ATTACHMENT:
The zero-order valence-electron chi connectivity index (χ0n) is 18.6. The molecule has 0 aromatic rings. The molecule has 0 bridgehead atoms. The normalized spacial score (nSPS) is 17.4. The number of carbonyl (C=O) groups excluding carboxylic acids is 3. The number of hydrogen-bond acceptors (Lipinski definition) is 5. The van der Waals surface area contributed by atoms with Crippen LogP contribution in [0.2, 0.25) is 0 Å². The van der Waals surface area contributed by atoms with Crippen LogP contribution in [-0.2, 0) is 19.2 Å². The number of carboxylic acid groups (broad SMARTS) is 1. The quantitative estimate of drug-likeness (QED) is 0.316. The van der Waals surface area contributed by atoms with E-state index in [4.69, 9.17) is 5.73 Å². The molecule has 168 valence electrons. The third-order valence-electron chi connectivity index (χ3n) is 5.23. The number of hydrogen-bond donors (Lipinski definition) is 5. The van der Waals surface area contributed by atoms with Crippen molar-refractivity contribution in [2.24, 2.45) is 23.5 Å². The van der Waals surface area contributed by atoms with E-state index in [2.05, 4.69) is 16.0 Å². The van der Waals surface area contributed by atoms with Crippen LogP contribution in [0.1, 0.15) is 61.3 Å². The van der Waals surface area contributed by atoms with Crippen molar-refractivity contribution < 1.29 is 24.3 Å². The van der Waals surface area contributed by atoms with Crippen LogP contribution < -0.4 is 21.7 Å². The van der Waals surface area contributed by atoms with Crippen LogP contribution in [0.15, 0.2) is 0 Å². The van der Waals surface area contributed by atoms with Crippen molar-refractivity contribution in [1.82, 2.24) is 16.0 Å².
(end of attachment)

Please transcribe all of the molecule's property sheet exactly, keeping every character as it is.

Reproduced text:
The zero-order valence-electron chi connectivity index (χ0n) is 18.6. The molecule has 0 aromatic rings. The molecule has 0 bridgehead atoms. The normalized spacial score (nSPS) is 17.4. The number of carbonyl (C=O) groups excluding carboxylic acids is 3. The number of hydrogen-bond acceptors (Lipinski definition) is 5. The van der Waals surface area contributed by atoms with Crippen LogP contribution in [0.2, 0.25) is 0 Å². The van der Waals surface area contributed by atoms with Crippen LogP contribution in [-0.2, 0) is 19.2 Å². The number of carboxylic acid groups (broad SMARTS) is 1. The quantitative estimate of drug-likeness (QED) is 0.316. The van der Waals surface area contributed by atoms with E-state index in [4.69, 9.17) is 5.73 Å². The molecule has 168 valence electrons. The third-order valence-electron chi connectivity index (χ3n) is 5.23. The number of hydrogen-bond donors (Lipinski definition) is 5. The van der Waals surface area contributed by atoms with Crippen molar-refractivity contribution in [2.24, 2.45) is 23.5 Å². The van der Waals surface area contributed by atoms with E-state index in [2.05, 4.69) is 16.0 Å². The van der Waals surface area contributed by atoms with Crippen LogP contribution in [0.1, 0.15) is 61.3 Å². The van der Waals surface area contributed by atoms with Crippen molar-refractivity contribution < 1.29 is 24.3 Å². The van der Waals surface area contributed by atoms with Crippen LogP contribution < -0.4 is 21.7 Å². The van der Waals surface area contributed by atoms with Crippen LogP contribution in [0.15, 0.2) is 0 Å². The van der Waals surface area contributed by atoms with Crippen molar-refractivity contribution in [1.82, 2.24) is 16.0 Å².